After divorcing or simply not getting married in the first place, women who subscribed to the second-wave feminism movement often devoted their full attention to their careers. When Carol Triplett encountered such people, she describes her perception of their thoughts toward her as, “ ‘oh well, we’re not interested in that, you’re not important’ ” because she chose to not have a career and to raise her family.[12] She gleaned from her interactions that “if you didn’t have a career you were nothing.”[13] Yet, Betty Friedan, a prompter and preeminent figure in the feminist movement supported women who chose to be mothers. As interpreted by Burke and Seltz, Friedan “implied that so long as women freely chose motherhood, unmedicated birth was a preferable and empowering option for labor—an extension of women’s bodily health.”[14] Activists for women’s health followed this lead, advocating for natural childbirth as a way to “recapture women’s agency while rejecting narrow, pronatalist visions of women’s identity.”[15] Thus, some feminists, like Friedan, did not reject motherhood, but sought to include it under the women’s liberation movement by advocating for natural birth. Despite distaste and shame from her peers, often shame that did not align with Freidan and other feminists, Triplett remained secure in her choice, as she “loved raising my kids.”[16] 

Some took this distaste for domesticity to further levels, following the socialist feminism view that “autonomous structures of gender, race, and class all participated in contrsucting inequality and exploitation.”[17] This group “expanded the Marxist notion of exploitation to include other relations in which some benefited from the labor of others, as, for example, in household and child-raising labor.”[18] Thus, the struggle for women’s rights was inherently linked to the struggle for class-equality in the eyes of socialist feminists, who viewed content housewives like Triplett as inherently downtrodden laborers.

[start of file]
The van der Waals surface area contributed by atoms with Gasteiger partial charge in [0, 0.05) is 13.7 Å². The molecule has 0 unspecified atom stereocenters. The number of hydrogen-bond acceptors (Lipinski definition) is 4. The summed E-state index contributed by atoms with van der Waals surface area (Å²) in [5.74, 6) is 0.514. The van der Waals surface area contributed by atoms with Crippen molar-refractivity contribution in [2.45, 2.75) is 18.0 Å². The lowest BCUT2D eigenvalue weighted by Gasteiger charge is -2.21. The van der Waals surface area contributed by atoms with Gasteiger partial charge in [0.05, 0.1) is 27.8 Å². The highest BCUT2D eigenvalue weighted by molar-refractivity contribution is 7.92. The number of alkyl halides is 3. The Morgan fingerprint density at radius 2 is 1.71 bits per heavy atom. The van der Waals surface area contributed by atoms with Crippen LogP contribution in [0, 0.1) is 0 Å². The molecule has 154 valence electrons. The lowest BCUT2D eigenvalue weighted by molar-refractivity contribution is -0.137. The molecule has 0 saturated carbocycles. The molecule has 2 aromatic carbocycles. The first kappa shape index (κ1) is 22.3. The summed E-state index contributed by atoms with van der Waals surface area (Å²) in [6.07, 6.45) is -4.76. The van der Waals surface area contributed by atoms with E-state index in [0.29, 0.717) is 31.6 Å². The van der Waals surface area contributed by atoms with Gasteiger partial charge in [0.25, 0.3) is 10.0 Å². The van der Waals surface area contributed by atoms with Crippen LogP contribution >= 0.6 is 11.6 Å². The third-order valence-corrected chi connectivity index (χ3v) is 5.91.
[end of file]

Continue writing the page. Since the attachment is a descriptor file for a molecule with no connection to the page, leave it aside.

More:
Despite her convictions to raise her family, Triplett also recognized pressure from her husband Larry to remain within the domestic sphere. “With… my marriage,” explains Triplett, “we had definite roles. He did not do any of what was called ‘women’s work.’ He didn’t do any of that. And I felt like, if I wanted to work, I would just be exhausted, having to do all that plus go to work.”[19] Triplett’s husband Larry conformed to traditional ideals and refused to take on more responsibilities in spite of the overall changing attitudes toward gender roles within the family. While raising her seven children, Triplett remarks that she “didn’t feel too bad about it [not pursuing a career] … because, actually for daycare … it would’ve cost me more probably than what I could earn.”[20] Though “agitating for affordable child care was a priority of many women’s liberation groups,” Triplett and others found themselves unable to justify pursuing a career against the costs of child care [21].